A Brief History of Progressive Web Apps
Progressive Web Applications. They’re a hot topic these days, yet it seems like we’ve been hearing about them for years. And we have. In fact, the first high profile mention of the concept came from none other than Steve Jobs at Macworld 2007.
“The full Safari engine is inside of iPhone. And so, you can write amazing Web 2.0 and Ajax apps that look exactly and behave exactly like apps on the iPhone. And these apps can integrate perfectly with iPhone services. ”
Web apps that look like native apps: the roots of the PWA concept are right here in this 11-year-old quote. Simple, right? The irony is that Apple’s concept for these “proto-PWAs” never quite took off, probably due to the massive success of one of their next developments: the App Store. Apple’s App Store is a central repository of applications; it has the added bonus of allowing Apple to vet and approve what you are able to install on your phone. This keeps things safe, stable, and predictable. It also generates a few bucks for Apple on the side. So, looking back at the smash hit Apple had on its hands with the App Store, it’s easy enough to see why the PWA concept was brushed aside.
Why is it back now? Google resurrected the idea of progressive web apps in 2015 as a way to enhance the web experience. However, the true answer may lie in a development which occurred with very little fanfare and yet represented a seismic shift in the mobile app landscape:
Apple finally decided, as of March 2018, to support the technology (service workers) that makes progressive web apps possible.
From that day forward, with Safari users part of the target market for PWAs, they became more than and Android-only tool.
What’s So Great About Progressive Web Applications?
PWA vs. App Store
PWAs are a radical departure from the app store mentality. They are essentially an extended, enhanced version of a website you might already be using. When you visit a PWA-enabled site, you are offered the option to install the “app” to your home screen. In fact, you are giving permission to the site in question to install a few extra bits of code which enable all of the extra functionalities that a PWA offers.
PWA Benefits That Can Help You
Highlights of potential advantages of PWAs over normal web and native apps.
- Streamlined codebase- maintain a single version for all platforms
- Converging (iOS/Android/Web) dev teams = lower development and maintenance costs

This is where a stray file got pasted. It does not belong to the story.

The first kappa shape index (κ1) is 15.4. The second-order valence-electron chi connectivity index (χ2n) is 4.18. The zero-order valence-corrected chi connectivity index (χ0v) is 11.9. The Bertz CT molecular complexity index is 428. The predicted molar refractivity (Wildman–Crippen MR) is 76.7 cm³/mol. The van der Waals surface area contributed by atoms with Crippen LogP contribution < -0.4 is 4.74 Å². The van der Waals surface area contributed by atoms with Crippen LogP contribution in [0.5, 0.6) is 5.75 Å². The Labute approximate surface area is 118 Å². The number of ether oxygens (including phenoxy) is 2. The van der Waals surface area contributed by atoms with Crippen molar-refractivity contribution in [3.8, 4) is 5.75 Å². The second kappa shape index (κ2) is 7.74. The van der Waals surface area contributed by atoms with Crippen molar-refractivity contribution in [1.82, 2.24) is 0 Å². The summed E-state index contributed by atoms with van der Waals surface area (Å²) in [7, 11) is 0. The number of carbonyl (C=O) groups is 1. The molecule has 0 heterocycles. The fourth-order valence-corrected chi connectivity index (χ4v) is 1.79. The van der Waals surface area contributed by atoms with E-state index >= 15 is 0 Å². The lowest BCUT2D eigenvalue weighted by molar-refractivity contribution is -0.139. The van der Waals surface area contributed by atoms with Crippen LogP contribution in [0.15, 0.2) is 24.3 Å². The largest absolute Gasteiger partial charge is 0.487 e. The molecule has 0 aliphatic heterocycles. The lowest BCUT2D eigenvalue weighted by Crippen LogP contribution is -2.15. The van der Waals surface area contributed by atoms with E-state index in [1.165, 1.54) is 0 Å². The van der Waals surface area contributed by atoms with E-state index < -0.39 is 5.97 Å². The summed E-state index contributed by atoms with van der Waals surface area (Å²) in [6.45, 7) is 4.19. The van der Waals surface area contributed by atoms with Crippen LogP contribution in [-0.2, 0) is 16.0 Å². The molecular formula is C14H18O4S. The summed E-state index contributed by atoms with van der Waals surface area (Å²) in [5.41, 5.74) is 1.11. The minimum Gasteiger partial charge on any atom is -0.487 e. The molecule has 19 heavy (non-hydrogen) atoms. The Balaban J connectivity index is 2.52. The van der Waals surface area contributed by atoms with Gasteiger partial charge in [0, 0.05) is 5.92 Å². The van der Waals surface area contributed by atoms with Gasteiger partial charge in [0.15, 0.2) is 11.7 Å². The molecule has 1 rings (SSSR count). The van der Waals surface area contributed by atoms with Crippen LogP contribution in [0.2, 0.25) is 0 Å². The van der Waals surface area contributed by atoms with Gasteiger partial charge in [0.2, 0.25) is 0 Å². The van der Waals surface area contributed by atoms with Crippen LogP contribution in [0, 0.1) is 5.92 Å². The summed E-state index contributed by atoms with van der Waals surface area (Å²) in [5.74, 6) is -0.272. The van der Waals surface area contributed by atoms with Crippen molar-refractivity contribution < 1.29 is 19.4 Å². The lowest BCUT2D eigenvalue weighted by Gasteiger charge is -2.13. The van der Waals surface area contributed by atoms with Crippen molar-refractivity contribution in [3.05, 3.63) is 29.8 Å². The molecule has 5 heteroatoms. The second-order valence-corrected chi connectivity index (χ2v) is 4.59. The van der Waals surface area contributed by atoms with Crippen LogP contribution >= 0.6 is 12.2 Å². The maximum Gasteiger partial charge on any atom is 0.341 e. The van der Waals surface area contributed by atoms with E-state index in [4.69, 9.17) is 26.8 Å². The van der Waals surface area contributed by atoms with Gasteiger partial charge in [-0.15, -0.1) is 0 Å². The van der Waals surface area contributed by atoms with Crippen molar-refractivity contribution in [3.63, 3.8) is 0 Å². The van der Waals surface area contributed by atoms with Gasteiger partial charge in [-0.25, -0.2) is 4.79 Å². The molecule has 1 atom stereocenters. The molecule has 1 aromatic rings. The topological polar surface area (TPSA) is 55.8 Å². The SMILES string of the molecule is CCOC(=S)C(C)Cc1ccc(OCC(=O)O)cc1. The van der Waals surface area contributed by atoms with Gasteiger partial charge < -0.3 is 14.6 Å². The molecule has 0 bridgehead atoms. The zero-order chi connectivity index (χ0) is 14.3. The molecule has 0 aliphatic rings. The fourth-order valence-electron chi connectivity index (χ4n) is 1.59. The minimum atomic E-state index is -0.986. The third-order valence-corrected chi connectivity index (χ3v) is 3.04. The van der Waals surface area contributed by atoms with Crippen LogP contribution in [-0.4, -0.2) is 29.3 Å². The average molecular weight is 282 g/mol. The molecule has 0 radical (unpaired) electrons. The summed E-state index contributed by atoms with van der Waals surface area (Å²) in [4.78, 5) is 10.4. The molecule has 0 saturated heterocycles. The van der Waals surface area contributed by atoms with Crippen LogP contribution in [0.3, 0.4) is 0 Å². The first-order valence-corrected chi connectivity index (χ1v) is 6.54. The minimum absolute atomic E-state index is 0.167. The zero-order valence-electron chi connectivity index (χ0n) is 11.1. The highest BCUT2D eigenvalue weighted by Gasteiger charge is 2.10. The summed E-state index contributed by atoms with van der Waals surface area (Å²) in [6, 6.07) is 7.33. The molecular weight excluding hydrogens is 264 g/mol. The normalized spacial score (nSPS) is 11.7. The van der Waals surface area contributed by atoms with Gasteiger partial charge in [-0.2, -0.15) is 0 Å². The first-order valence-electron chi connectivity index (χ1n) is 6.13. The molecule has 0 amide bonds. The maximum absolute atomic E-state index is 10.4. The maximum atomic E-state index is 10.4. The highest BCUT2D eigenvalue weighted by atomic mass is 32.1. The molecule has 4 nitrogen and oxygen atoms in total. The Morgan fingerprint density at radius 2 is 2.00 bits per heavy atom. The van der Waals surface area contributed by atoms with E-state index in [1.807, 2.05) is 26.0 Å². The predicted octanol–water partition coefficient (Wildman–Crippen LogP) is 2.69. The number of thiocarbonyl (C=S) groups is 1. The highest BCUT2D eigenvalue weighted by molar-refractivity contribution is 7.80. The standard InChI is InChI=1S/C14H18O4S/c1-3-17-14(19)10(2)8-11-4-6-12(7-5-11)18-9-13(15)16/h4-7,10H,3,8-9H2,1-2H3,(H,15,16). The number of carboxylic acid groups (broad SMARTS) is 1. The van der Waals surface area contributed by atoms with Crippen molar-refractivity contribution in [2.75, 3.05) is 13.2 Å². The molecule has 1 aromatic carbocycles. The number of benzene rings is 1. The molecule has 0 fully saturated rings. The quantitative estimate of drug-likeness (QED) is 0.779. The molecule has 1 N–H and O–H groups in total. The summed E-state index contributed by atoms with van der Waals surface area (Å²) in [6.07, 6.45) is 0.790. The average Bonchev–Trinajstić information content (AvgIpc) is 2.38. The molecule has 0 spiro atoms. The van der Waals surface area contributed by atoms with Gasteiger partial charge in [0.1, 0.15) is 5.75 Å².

- Offline functionality in cases of poor mobile connectivity
- Potential performance increases (caching, offline browsing)
- Extra functionalities(e.g. push notifications) without breaking the site for users without PWA support
- Automatic updates
- Ease of distribution (publish without the need for approval from Apple or Google)
- Quick Installation (easy to ‘Add to Home Screen’)
- Search-engine friendly(ier) – although this may create a new challenge – helping users find your certified PWA app
- Continues to work (minus some extra features) if loaded on unsupported browsers (becomes a shortcut link rather than a full PWA)
And some things to consider….
- Inconsistent access to hardware features – sensors, faceID, fingerprint, GPS (some are supported on Android now, less on iOS as of today) [link]
- 3rd-Party authentication can be tricky (login with Google, Facebook) [link]
- No easily-accessible central repository for installation e.g. App Store (the downside of decentralization is potential difficulties finding your app)
- Good browser support as of June 2018, but not 100% coverage (e.g. iOS 11.3 or newer)
- Getting users to take the extra step of ‘add to home screen’ could be a challenge (promotion, education)
- Spoofing a troubling possibility [link]
- No automatic carry-over on users upgrading to new phones
- Requires iOS 11.3 or newer on Apple devices
- No push, Siri, voice, payment, background code execution support on iOS yet [link]
The Present & the Future of PWA Apps
So, that’s the theory behind progressive web apps. As you can see, there’s a great deal of promise in this new approach to engaging users on the web; there are also some tricky kinks to iron out before PWAs are ready for universal adoption. If you’re currently evaluating PWAs for your organization, you might keep in mind this research nugget:
Gartner has stated that 50% of all native apps will move to be progressive web apps by 2020.
Check back soon for part 2 of this series where we’ll take a closer look at how PWAs are actually being used by companies today. What benefits are being seen by early adopters, and how are they dealing with the (present day) challenges of the tech?
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